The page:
By: Amber Leventry
I was recently unfriended on social media by a friend. What a fucked up sentence. For starters, social media really isn’t the best place to determine friendships. And would a real friend act in such a juvenile and passive aggressive way to vent their opinion of me? Look, I can be the best passive aggressive and grudge-holding jerk in the world. I also can be absolutely self-righteous. But when it comes to true friendship, I behave a bit better. I either deal with a situation directly or I don’t. I let the solid ground of a friendship absorb the winds of change and trust my friend will still be there. I am not the best friend all of the time to all of my friends, but I am loyal. And I expect the same.
Since I was no longer friend worthy in her cyber world, I wanted to know if that meant we were no longer friends in real life. When I asked, I was cast aside with as much ease as a mouse click. The tipping point was a lack of an invitation to a public playdate with a mutual friend. My friend had enough and decided to end what must have been a very important relationship in her life. Because if not being invited on a child’s playdate is reason enough to end a relationship, her affection for me must have been deeper than I thought and my actions cut her deep.
Or this person is incredibly insecure and incapable of making and holding onto lasting friendships. Either way, we are no longer friends. Which, quite frankly, is fine.
I am closer to 40 than 16 and high school was a long time ago. I don’t have time to shower on a regular basis, so I certainly don’t have time for this type of nonsense. I miss showering, not high school. Yet, I couldn’t let it go. I needed to know why she felt so moved to let a button declare the end of our friendship. She put it simply: she invited me and my family to more things than I invited her and her family. While this is true, I didn’t realize she was keeping score. I wasn’t.
We will likely run into each other again. And I plan on being just as cordial as before. I am in no position to discard good people who make up my community or turn my back on someone who may need or give me a hand someday. I hope our kids remain friends. But here’s a quote by Dan Bern, one of my favorite songwriters and storytellers, and my philosophy on friendship: “Don’t test my love, because maybe I don’t love you all that much.”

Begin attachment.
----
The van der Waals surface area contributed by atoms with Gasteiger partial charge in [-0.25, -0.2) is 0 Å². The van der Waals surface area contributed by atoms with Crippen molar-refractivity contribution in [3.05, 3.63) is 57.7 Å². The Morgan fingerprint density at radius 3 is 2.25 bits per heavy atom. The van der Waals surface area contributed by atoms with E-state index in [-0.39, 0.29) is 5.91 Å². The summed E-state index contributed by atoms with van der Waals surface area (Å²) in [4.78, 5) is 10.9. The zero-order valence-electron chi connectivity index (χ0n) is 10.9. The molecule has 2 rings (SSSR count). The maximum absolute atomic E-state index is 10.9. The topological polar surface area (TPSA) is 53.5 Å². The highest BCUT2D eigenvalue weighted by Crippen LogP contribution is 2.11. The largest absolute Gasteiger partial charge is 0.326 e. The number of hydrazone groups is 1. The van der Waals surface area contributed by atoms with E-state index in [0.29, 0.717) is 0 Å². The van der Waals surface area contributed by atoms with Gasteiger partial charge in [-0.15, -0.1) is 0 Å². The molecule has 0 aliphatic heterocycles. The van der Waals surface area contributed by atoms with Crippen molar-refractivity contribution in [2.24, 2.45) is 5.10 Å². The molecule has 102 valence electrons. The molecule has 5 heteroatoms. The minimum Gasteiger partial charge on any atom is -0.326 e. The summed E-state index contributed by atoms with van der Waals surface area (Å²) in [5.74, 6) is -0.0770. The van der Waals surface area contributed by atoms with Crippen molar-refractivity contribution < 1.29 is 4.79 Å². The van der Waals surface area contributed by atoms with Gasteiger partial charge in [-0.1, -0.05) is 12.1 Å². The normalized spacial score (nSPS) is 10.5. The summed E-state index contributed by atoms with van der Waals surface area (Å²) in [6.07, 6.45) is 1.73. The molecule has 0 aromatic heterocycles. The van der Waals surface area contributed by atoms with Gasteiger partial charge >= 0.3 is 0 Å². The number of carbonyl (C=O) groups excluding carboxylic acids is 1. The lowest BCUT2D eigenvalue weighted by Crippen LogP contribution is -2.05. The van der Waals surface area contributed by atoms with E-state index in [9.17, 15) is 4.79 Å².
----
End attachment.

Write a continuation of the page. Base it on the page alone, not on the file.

Just because our kids are friends doesn’t mean we will be BFFs. It’s awesome when playdates for the kids are enjoyable social outings for all parents involved, but I’m okay with having friendly acquaintances. I am capable of enjoying someone’s company without expecting an invite to every event or aspect of their life. Not all of my social media friends or followers are people I would bring with me to a deserted island to withstand the elements, test of time, or strains of friendship.
Don’t test me. If you don’t know how I feel about you, ask me. Don’t invite me places because you want a reciprocal invite. And if you don’t get one, have enough confidence and self-respect to not let jealousy dictate your actions. And by God, stop burning bridges. Parenting is too hard to do without the support of other parents. Unless I have seriously hurt you or your child, I might be worth keeping around. I might be really shitty about inviting you to the park every time I go—I am lucky to remember to pack up all three of my own kids—but if you see a photo of me at the park with a common friend, maybe it was an act of coincidence and not a middle finger to you and your kid.
Some friendships start out as ones of convenience. Some start with an instant connection. And some grow over time. But none of them should be hard. People either move forward with you or move you forward to a better place.
In a world of smart phones and social media fueling instant gratification and unfiltered comments, the definition of friendship can become clouded. Facebook likes can be shallow and how far will Twitter followers really follow you? Sharing, networking, and updating are forms of entertainment and should not be the examples used to build or break down a relationship. Nor should they be used to bully, intimidate, or disown someone with knee-jerk reactions to something you don’t like. Maybe something that rubbed you the wrong way cut too close to an issue you still need to figure out on your own.
I don’t like everyone. Not everyone likes me. I’m okay with that. Really. But if your way of disliking me comes in the form of taking away a big thumbs-up symbol, I was never worth it in the first place. Don’t expect me to test your love, because maybe you didn’t love me all that much. And I totally like that philosophy.
The post Social (Media) Friendship: Maybe I Just Don’t Love You All That Much appeared first on The Next Family.